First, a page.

COVID-19 has forced substantial shifts in how dentists, and many professionals, work every day. Over the past year, dentists have had a chance to learn lessons from COVID-19, reexamine the way they practice and determine if those habits still make sense in the face of a threat like COVID-19.
In “Viral pandemics and oral health: Lessons learned from HIV to SARS-CoV-2” in the journal of Oral Surgery, Oral Medicine, Oral Pathology, Oral Radiology, Dr. Lauren Patton reflects on the teachings of the past year. She writes, “Not since the human immunodeficiency virus (HIV) and the acquired immune deficiency syndrome (AIDS) pandemic began have we had a transformative experience in dentistry that has made us deeply reexamine our practices and come to terms with a new reality of how dentists care for their patients’ health.”
Dr. Patton lists nine lessons she learned from the pandemic, which can be loosely grouped into three categories — how dentists practice, what the field of dentistry knows (and doesn’t know) and how the health profession, as a whole, can better prepare for the next infectious disease.
The way dentists practice changed quickly as COVID-19 began to spread in the United States. Elective dental care was curtailed for several months. When dentists were allowed to resume all dental care again, enhanced infection control in dental offices was required to minimize the risk of COVID-19 spread. All dental staff began wearing personal protective equipment (PPE), toys and magazines were removed from the waiting room, patients were required to wear masks and even dental drills were studied to find ways to reduce aerosolized saliva production during procedures. The added stress of working in healthcare during the pandemic also shed light on the risk of staff burnout and the importance of prioritizing mental health.
The fallout of COVID-19 and research into SARS-CoV-2 began concurrently, forcing healthcare professionals to come to terms with what they did and did not know about the virus. While COVID-19 is still not fully understood, research has come a long way since January 2020. Findings on symptomatic and asymptomatic spread, improving patient outcomes through therapeutics and the disease’s involvement of the head and neck have all impacted public policy and medical response to the virus.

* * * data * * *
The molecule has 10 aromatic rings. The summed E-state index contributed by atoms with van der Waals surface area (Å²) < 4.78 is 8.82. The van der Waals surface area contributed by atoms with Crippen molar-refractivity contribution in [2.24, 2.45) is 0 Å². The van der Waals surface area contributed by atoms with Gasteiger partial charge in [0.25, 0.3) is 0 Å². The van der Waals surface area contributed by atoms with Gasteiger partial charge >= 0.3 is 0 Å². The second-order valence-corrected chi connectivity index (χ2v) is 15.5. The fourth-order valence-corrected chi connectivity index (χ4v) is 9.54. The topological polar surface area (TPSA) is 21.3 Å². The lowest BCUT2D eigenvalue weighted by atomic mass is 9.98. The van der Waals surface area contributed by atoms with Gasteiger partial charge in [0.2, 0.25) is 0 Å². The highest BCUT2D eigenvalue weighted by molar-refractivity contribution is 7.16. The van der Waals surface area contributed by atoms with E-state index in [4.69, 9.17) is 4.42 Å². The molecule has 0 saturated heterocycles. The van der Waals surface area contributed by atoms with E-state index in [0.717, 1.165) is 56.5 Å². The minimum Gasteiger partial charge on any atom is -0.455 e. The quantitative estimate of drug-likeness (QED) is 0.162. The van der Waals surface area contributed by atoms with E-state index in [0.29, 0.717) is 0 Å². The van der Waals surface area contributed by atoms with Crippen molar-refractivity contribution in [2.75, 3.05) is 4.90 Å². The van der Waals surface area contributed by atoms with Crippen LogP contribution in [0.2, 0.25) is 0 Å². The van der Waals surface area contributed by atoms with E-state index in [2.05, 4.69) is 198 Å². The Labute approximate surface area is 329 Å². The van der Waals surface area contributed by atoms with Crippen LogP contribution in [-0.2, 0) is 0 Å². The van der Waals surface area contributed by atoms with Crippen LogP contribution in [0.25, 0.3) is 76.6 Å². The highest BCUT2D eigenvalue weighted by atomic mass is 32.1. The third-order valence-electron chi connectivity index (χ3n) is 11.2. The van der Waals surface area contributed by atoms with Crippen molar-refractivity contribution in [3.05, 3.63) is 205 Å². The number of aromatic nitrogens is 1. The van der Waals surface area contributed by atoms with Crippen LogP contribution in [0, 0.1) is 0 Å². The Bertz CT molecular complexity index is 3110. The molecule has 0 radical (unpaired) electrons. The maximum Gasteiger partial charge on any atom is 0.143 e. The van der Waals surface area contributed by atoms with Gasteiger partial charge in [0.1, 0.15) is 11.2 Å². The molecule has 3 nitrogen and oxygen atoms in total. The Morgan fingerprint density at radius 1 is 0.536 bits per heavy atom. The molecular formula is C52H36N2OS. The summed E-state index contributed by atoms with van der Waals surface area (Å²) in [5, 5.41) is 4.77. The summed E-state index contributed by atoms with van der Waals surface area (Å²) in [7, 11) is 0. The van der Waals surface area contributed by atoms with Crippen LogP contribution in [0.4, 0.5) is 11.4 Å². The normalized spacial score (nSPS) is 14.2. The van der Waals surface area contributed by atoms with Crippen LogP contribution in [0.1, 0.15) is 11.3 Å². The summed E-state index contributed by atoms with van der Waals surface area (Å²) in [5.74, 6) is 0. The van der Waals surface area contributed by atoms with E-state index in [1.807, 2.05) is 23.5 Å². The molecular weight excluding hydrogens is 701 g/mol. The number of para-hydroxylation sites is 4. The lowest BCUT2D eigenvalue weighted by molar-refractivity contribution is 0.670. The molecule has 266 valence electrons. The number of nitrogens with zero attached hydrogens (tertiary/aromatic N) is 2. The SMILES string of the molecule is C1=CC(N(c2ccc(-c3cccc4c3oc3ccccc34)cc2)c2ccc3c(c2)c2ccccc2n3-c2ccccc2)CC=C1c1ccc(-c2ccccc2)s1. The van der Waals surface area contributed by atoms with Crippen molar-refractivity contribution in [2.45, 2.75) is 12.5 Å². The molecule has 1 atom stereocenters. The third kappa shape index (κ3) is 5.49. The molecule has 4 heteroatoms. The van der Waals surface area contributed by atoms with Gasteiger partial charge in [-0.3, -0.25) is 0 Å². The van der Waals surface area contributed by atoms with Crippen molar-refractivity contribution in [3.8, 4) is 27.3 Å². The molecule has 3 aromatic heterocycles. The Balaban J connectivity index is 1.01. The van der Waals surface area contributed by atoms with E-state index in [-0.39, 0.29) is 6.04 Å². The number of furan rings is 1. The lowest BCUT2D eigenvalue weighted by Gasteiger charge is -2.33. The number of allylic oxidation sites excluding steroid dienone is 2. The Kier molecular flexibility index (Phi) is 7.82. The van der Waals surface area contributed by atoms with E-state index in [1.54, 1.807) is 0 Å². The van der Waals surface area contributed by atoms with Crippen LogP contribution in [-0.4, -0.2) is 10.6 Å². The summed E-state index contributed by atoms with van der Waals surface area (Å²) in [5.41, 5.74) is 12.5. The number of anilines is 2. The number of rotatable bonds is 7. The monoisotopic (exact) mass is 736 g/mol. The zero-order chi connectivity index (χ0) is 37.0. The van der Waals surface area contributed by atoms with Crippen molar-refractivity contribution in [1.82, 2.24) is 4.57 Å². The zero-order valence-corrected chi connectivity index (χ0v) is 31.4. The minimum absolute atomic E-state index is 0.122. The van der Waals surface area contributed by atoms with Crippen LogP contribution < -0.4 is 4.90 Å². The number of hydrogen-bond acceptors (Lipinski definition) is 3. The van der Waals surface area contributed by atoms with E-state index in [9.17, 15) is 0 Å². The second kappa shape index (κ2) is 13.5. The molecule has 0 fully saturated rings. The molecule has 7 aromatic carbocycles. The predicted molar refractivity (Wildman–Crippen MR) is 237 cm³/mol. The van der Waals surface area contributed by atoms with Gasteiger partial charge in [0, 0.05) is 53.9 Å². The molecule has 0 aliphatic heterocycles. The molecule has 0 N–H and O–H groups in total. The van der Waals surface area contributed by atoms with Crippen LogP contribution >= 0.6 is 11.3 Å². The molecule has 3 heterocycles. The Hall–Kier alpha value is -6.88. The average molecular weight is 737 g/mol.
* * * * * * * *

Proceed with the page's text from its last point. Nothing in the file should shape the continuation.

Dr. Patton also emphasized the importance of using these lessons to prepare for the future. She noted the race to create a vaccine, which was done with record-breaking speed. Additionally, salivary diagnostics emerged as an important testing option for COVID-19. Since Dr. Patton’s article, more research was published on the importance of the mouth as a site for SARS-CoV-2. These rapid scientific developments to test for and treat the virus were largely responsible for the United States’ ability to quickly slow the spread of COVID-19 in the spring of 2021. In the event of future epidemics or pandemics, it will be crucial to have systems in place that allow for similar rapid development of treatments.
The response to COVID-19 showed that working together yields the best results. Coordinating such collaboration requires a person or group to take the lead. Organizations like the American Dental Association (ADA) and the New York State Dental Association (NYSDA) were pivotal in providing important national and regional updates and recommendations. Both organizations continually provided tips to dentists — from how to pause practice to how to stay safe and protect patients and staff when offices reopened. The groups’ work demonstrated that it is just as important to plan for the recovery from a crisis as it is to plan for the crisis itself.
This sort of national coordination is powerful and shows the potential of such organization, especially on a global level. As Dr. Patton writes, “We now need better mobilization of scientific collaboration globally and continued support of federal and international agencies to sustain our work in prevention and treatment for COVID-19 to prepare us for future outbreaks and sustain our global population. This is a global health crisis, and it requires a global response.”